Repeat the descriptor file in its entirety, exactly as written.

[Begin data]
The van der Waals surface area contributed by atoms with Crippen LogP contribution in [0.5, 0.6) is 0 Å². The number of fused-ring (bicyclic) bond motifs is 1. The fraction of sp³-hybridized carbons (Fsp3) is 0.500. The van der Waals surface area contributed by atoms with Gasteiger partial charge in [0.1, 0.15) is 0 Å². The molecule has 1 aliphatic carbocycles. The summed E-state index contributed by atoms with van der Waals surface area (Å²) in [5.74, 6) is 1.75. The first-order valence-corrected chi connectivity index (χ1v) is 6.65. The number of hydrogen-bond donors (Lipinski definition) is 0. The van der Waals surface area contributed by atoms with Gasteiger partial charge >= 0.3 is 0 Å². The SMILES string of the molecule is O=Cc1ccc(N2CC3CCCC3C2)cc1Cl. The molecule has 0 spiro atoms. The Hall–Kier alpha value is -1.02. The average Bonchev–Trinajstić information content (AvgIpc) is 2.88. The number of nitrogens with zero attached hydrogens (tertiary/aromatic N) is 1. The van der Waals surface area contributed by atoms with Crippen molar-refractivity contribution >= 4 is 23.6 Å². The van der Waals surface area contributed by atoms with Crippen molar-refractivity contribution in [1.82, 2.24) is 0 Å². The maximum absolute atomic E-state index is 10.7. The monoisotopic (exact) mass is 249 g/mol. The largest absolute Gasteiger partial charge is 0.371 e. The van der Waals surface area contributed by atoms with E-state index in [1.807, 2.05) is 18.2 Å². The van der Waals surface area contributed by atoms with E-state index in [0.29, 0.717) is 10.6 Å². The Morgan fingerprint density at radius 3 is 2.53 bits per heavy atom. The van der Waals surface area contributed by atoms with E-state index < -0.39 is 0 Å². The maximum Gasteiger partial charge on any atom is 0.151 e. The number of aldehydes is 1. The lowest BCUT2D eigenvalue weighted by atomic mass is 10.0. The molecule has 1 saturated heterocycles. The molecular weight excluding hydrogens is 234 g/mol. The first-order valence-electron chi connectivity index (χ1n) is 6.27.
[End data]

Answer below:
The van der Waals surface area contributed by atoms with Crippen LogP contribution in [0.5, 0.6) is 0 Å². The number of fused-ring (bicyclic) bond motifs is 1. The fraction of sp³-hybridized carbons (Fsp3) is 0.500. The van der Waals surface area contributed by atoms with Gasteiger partial charge in [0.1, 0.15) is 0 Å². The molecule has 1 aliphatic carbocycles. The summed E-state index contributed by atoms with van der Waals surface area (Å²) in [5.74, 6) is 1.75. The first-order valence-corrected chi connectivity index (χ1v) is 6.65. The number of hydrogen-bond donors (Lipinski definition) is 0. The van der Waals surface area contributed by atoms with Gasteiger partial charge >= 0.3 is 0 Å². The SMILES string of the molecule is O=Cc1ccc(N2CC3CCCC3C2)cc1Cl. The molecule has 0 spiro atoms. The Hall–Kier alpha value is -1.02. The average Bonchev–Trinajstić information content (AvgIpc) is 2.88. The number of nitrogens with zero attached hydrogens (tertiary/aromatic N) is 1. The van der Waals surface area contributed by atoms with Crippen molar-refractivity contribution >= 4 is 23.6 Å². The van der Waals surface area contributed by atoms with Crippen molar-refractivity contribution in [1.82, 2.24) is 0 Å². The maximum absolute atomic E-state index is 10.7. The monoisotopic (exact) mass is 249 g/mol. The largest absolute Gasteiger partial charge is 0.371 e. The van der Waals surface area contributed by atoms with E-state index in [1.807, 2.05) is 18.2 Å². The van der Waals surface area contributed by atoms with E-state index in [0.29, 0.717) is 10.6 Å². The Morgan fingerprint density at radius 3 is 2.53 bits per heavy atom. The van der Waals surface area contributed by atoms with E-state index < -0.39 is 0 Å². The maximum Gasteiger partial charge on any atom is 0.151 e. The number of aldehydes is 1. The lowest BCUT2D eigenvalue weighted by atomic mass is 10.0. The molecule has 1 saturated heterocycles. The molecular weight excluding hydrogens is 234 g/mol. The first-order valence-electron chi connectivity index (χ1n) is 6.27.